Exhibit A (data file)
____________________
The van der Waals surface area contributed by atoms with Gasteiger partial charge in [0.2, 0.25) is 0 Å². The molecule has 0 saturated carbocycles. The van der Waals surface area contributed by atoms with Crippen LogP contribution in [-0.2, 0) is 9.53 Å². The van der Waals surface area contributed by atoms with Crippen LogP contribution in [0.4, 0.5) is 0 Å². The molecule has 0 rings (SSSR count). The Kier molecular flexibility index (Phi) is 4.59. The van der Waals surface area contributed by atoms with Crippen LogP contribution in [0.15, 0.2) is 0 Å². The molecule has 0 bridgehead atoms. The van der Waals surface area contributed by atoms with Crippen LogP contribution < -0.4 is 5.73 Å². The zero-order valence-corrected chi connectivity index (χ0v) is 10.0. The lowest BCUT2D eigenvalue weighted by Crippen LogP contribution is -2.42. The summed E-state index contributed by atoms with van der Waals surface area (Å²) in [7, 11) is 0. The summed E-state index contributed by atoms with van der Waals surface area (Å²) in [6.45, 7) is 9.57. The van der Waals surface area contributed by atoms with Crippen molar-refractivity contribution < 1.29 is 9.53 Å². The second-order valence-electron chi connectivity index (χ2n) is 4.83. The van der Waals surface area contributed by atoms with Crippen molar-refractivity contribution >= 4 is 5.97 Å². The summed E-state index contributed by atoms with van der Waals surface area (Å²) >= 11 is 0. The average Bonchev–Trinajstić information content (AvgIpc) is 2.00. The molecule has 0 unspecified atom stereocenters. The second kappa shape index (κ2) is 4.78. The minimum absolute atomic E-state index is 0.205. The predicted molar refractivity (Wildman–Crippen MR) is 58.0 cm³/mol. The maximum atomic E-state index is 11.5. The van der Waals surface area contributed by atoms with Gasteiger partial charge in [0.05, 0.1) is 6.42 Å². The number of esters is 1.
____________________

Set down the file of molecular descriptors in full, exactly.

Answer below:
The van der Waals surface area contributed by atoms with Gasteiger partial charge in [0.2, 0.25) is 0 Å². The molecule has 0 saturated carbocycles. The van der Waals surface area contributed by atoms with Crippen LogP contribution in [-0.2, 0) is 9.53 Å². The van der Waals surface area contributed by atoms with Crippen LogP contribution in [0.4, 0.5) is 0 Å². The molecule has 0 rings (SSSR count). The Kier molecular flexibility index (Phi) is 4.59. The van der Waals surface area contributed by atoms with Crippen LogP contribution in [0.15, 0.2) is 0 Å². The molecule has 0 bridgehead atoms. The van der Waals surface area contributed by atoms with Crippen LogP contribution < -0.4 is 5.73 Å². The zero-order valence-corrected chi connectivity index (χ0v) is 10.0. The lowest BCUT2D eigenvalue weighted by Crippen LogP contribution is -2.42. The summed E-state index contributed by atoms with van der Waals surface area (Å²) in [7, 11) is 0. The summed E-state index contributed by atoms with van der Waals surface area (Å²) in [6.45, 7) is 9.57. The van der Waals surface area contributed by atoms with Crippen molar-refractivity contribution < 1.29 is 9.53 Å². The second-order valence-electron chi connectivity index (χ2n) is 4.83. The van der Waals surface area contributed by atoms with Crippen molar-refractivity contribution >= 4 is 5.97 Å². The summed E-state index contributed by atoms with van der Waals surface area (Å²) >= 11 is 0. The average Bonchev–Trinajstić information content (AvgIpc) is 2.00. The molecule has 0 unspecified atom stereocenters. The second kappa shape index (κ2) is 4.78. The minimum absolute atomic E-state index is 0.205. The predicted molar refractivity (Wildman–Crippen MR) is 58.0 cm³/mol. The maximum atomic E-state index is 11.5. The van der Waals surface area contributed by atoms with Gasteiger partial charge in [0.05, 0.1) is 6.42 Å². The number of esters is 1.